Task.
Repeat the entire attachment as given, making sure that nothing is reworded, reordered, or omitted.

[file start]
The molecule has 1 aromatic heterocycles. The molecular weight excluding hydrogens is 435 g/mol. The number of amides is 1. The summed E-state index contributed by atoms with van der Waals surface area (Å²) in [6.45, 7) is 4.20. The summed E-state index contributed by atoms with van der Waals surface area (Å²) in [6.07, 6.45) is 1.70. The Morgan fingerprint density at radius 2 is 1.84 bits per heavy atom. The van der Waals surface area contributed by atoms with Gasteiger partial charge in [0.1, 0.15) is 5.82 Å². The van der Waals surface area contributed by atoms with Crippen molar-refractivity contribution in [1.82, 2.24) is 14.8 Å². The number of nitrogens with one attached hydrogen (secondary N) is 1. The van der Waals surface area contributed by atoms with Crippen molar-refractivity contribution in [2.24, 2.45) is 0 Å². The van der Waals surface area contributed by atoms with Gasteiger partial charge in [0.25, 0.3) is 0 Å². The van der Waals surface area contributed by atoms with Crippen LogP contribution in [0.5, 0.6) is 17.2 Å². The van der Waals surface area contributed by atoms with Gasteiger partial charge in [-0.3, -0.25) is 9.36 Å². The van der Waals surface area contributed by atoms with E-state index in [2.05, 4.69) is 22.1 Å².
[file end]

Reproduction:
The molecule has 1 aromatic heterocycles. The molecular weight excluding hydrogens is 435 g/mol. The number of amides is 1. The summed E-state index contributed by atoms with van der Waals surface area (Å²) in [6.45, 7) is 4.20. The summed E-state index contributed by atoms with van der Waals surface area (Å²) in [6.07, 6.45) is 1.70. The Morgan fingerprint density at radius 2 is 1.84 bits per heavy atom. The van der Waals surface area contributed by atoms with Gasteiger partial charge in [0.1, 0.15) is 5.82 Å². The van der Waals surface area contributed by atoms with Crippen molar-refractivity contribution in [1.82, 2.24) is 14.8 Å². The number of nitrogens with one attached hydrogen (secondary N) is 1. The van der Waals surface area contributed by atoms with Crippen molar-refractivity contribution in [2.24, 2.45) is 0 Å². The van der Waals surface area contributed by atoms with Gasteiger partial charge in [0.25, 0.3) is 0 Å². The van der Waals surface area contributed by atoms with Crippen LogP contribution in [0.5, 0.6) is 17.2 Å². The van der Waals surface area contributed by atoms with Gasteiger partial charge in [-0.3, -0.25) is 9.36 Å². The van der Waals surface area contributed by atoms with E-state index in [2.05, 4.69) is 22.1 Å².